Claim construction issues relating to the specification will continue. The patent specification raises issues on what a claim term means. Case law sets out a methodology for claim construction including examining the patent text. And therein lies the rub! We see many tools for claim construction and depending on which side of the “versus”, we use those tools for our benefit. We scour the text for explicit or implicit definitions; we look for patterns of usage; we see if a term is consistently used in a certain way; and we look to see if the patentee disparaged a certain construction.
For invalidity defenses, we scour the text to see if enough description is there. We try to find enough information, data, experiments, results, examples, etc. During the patent drafting process, we harass our inventors to ensure that told they us everything. And in life sciences, we grapple over whether to file the patent application now without experimental data or wait to file later when we have data. And given the drug development cycle, we continue to ask our inventors for more data even though the application is already on file. We use this later developed information to support our original disclosures, when challenged.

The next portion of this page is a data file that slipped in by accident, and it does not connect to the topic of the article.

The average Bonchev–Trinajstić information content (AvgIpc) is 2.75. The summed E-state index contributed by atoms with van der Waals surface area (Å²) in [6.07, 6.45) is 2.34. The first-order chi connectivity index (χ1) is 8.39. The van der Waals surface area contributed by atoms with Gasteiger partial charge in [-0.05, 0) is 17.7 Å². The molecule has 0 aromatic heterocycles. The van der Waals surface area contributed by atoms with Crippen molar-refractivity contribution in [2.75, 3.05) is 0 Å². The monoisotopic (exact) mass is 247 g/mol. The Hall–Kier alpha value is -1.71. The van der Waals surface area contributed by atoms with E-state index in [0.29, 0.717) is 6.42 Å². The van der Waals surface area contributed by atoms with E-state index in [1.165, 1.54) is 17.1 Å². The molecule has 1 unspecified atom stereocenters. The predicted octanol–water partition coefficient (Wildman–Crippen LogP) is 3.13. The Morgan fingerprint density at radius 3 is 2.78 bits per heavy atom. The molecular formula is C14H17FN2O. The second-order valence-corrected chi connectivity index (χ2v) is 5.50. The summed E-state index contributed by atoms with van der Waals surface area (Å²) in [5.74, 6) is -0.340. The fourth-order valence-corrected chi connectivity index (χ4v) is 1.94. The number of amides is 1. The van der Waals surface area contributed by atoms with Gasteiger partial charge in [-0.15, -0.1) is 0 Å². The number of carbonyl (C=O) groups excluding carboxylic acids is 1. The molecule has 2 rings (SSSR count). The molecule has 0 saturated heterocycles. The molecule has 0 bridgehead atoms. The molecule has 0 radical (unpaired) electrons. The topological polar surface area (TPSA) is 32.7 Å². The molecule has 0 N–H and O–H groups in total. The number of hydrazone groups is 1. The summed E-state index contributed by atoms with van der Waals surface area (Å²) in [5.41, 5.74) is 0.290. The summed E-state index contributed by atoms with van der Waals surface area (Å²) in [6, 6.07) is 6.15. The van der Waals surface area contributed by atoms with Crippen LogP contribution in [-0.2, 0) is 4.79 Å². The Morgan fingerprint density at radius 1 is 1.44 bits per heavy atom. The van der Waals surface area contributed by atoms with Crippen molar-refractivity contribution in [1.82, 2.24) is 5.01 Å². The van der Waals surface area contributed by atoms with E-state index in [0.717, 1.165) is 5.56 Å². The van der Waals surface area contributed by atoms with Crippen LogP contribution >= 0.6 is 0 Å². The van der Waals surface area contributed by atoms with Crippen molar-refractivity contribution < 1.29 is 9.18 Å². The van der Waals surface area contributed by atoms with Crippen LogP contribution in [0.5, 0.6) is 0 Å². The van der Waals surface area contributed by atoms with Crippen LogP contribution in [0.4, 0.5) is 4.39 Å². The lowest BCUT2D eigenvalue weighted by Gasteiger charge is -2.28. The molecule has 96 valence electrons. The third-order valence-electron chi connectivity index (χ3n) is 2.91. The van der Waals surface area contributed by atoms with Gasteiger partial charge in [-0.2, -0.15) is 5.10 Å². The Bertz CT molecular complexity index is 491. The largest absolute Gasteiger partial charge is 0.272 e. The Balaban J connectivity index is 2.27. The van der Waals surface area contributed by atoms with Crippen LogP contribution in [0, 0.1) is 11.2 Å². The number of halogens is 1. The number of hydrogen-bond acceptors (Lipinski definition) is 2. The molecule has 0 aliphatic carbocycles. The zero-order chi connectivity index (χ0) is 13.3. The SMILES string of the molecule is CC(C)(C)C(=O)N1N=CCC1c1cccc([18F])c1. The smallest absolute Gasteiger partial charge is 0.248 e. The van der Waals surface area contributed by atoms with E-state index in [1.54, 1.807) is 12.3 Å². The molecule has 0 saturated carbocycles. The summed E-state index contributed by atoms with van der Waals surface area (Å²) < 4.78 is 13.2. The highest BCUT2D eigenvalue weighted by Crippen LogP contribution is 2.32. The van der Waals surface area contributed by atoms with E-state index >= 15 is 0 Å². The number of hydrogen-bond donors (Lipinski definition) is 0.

And when challenging the patent, the allegations are reversed. We argue that there is not enough information there, no support for what is claimed, that too much experimentation is due, and that the roadmap set out is not a roadmap at all. In other words, it’s too broad, too vague, or too conclusory.
Litigation Funding and Non-Practicing Entities
We don’t take any position on whether non-practicing entities should or should not be allowed to sue for patent infringement. After all, it’s true that some NPE’s are using patents and the associated costs of litigation as a tool to derive a quick settlement. On the other hand, non-practicing entities also include individual inventors, small/medium/large companies, and universities. Given some of the large patent infringement verdicts rendered, NPE lawsuits will continue.